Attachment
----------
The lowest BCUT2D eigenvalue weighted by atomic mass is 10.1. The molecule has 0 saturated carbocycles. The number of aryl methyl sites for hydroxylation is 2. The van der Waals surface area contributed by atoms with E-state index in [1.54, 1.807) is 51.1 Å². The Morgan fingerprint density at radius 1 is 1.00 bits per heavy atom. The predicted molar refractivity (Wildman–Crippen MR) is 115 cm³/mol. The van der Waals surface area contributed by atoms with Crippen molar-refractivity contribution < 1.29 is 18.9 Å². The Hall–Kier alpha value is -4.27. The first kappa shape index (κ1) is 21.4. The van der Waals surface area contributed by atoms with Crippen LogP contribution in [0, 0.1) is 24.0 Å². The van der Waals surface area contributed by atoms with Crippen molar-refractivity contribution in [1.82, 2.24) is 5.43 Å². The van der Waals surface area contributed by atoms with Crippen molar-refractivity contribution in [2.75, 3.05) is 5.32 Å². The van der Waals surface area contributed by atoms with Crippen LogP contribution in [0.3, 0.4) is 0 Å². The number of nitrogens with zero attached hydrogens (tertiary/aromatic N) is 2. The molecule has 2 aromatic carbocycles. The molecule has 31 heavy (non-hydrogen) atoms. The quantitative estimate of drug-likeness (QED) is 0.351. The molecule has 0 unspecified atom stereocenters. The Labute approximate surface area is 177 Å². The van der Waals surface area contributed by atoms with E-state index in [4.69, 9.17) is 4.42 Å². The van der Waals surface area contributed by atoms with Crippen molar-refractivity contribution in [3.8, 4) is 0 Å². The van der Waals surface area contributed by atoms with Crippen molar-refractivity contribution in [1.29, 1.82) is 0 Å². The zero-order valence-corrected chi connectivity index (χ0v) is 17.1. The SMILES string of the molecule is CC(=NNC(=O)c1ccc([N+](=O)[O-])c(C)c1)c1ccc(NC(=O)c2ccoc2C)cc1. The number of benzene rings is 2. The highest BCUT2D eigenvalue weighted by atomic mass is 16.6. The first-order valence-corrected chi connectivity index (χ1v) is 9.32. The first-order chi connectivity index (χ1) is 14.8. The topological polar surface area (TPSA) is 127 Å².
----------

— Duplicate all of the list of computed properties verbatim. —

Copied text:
The lowest BCUT2D eigenvalue weighted by atomic mass is 10.1. The molecule has 0 saturated carbocycles. The number of aryl methyl sites for hydroxylation is 2. The van der Waals surface area contributed by atoms with E-state index in [1.54, 1.807) is 51.1 Å². The Morgan fingerprint density at radius 1 is 1.00 bits per heavy atom. The predicted molar refractivity (Wildman–Crippen MR) is 115 cm³/mol. The van der Waals surface area contributed by atoms with Crippen molar-refractivity contribution < 1.29 is 18.9 Å². The Hall–Kier alpha value is -4.27. The first kappa shape index (κ1) is 21.4. The van der Waals surface area contributed by atoms with Crippen LogP contribution in [0, 0.1) is 24.0 Å². The van der Waals surface area contributed by atoms with Crippen molar-refractivity contribution in [1.82, 2.24) is 5.43 Å². The van der Waals surface area contributed by atoms with Crippen molar-refractivity contribution in [2.75, 3.05) is 5.32 Å². The van der Waals surface area contributed by atoms with Crippen LogP contribution in [0.3, 0.4) is 0 Å². The number of nitrogens with zero attached hydrogens (tertiary/aromatic N) is 2. The molecule has 2 aromatic carbocycles. The molecule has 31 heavy (non-hydrogen) atoms. The quantitative estimate of drug-likeness (QED) is 0.351. The molecule has 0 unspecified atom stereocenters. The Labute approximate surface area is 177 Å². The van der Waals surface area contributed by atoms with E-state index in [4.69, 9.17) is 4.42 Å². The van der Waals surface area contributed by atoms with Crippen molar-refractivity contribution in [3.8, 4) is 0 Å². The van der Waals surface area contributed by atoms with Crippen molar-refractivity contribution in [1.29, 1.82) is 0 Å². The zero-order valence-corrected chi connectivity index (χ0v) is 17.1. The SMILES string of the molecule is CC(=NNC(=O)c1ccc([N+](=O)[O-])c(C)c1)c1ccc(NC(=O)c2ccoc2C)cc1. The number of benzene rings is 2. The highest BCUT2D eigenvalue weighted by atomic mass is 16.6. The first-order valence-corrected chi connectivity index (χ1v) is 9.32. The first-order chi connectivity index (χ1) is 14.8. The topological polar surface area (TPSA) is 127 Å².